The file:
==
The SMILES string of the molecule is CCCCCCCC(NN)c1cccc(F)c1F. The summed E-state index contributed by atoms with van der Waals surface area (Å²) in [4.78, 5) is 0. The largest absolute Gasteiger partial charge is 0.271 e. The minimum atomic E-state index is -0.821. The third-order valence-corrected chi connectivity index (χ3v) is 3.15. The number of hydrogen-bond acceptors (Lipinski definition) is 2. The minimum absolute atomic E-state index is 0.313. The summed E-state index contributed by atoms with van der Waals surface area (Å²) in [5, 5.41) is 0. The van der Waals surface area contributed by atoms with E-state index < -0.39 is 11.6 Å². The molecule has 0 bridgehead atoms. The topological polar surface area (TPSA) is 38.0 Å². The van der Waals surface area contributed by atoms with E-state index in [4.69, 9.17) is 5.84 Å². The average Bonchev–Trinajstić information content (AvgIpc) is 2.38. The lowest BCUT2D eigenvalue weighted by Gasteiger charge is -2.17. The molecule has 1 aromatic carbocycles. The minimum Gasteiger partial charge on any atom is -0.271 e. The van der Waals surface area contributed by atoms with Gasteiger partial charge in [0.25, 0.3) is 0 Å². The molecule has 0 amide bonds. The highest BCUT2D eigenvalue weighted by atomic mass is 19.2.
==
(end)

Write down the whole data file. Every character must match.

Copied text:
The SMILES string of the molecule is CCCCCCCC(NN)c1cccc(F)c1F. The summed E-state index contributed by atoms with van der Waals surface area (Å²) in [4.78, 5) is 0. The largest absolute Gasteiger partial charge is 0.271 e. The minimum atomic E-state index is -0.821. The third-order valence-corrected chi connectivity index (χ3v) is 3.15. The number of hydrogen-bond acceptors (Lipinski definition) is 2. The minimum absolute atomic E-state index is 0.313. The summed E-state index contributed by atoms with van der Waals surface area (Å²) in [5, 5.41) is 0. The van der Waals surface area contributed by atoms with E-state index < -0.39 is 11.6 Å². The molecule has 0 bridgehead atoms. The topological polar surface area (TPSA) is 38.0 Å². The van der Waals surface area contributed by atoms with E-state index in [4.69, 9.17) is 5.84 Å². The average Bonchev–Trinajstić information content (AvgIpc) is 2.38. The lowest BCUT2D eigenvalue weighted by Gasteiger charge is -2.17. The molecule has 1 aromatic carbocycles. The minimum Gasteiger partial charge on any atom is -0.271 e. The van der Waals surface area contributed by atoms with Gasteiger partial charge in [0.25, 0.3) is 0 Å². The molecule has 0 amide bonds. The highest BCUT2D eigenvalue weighted by atomic mass is 19.2.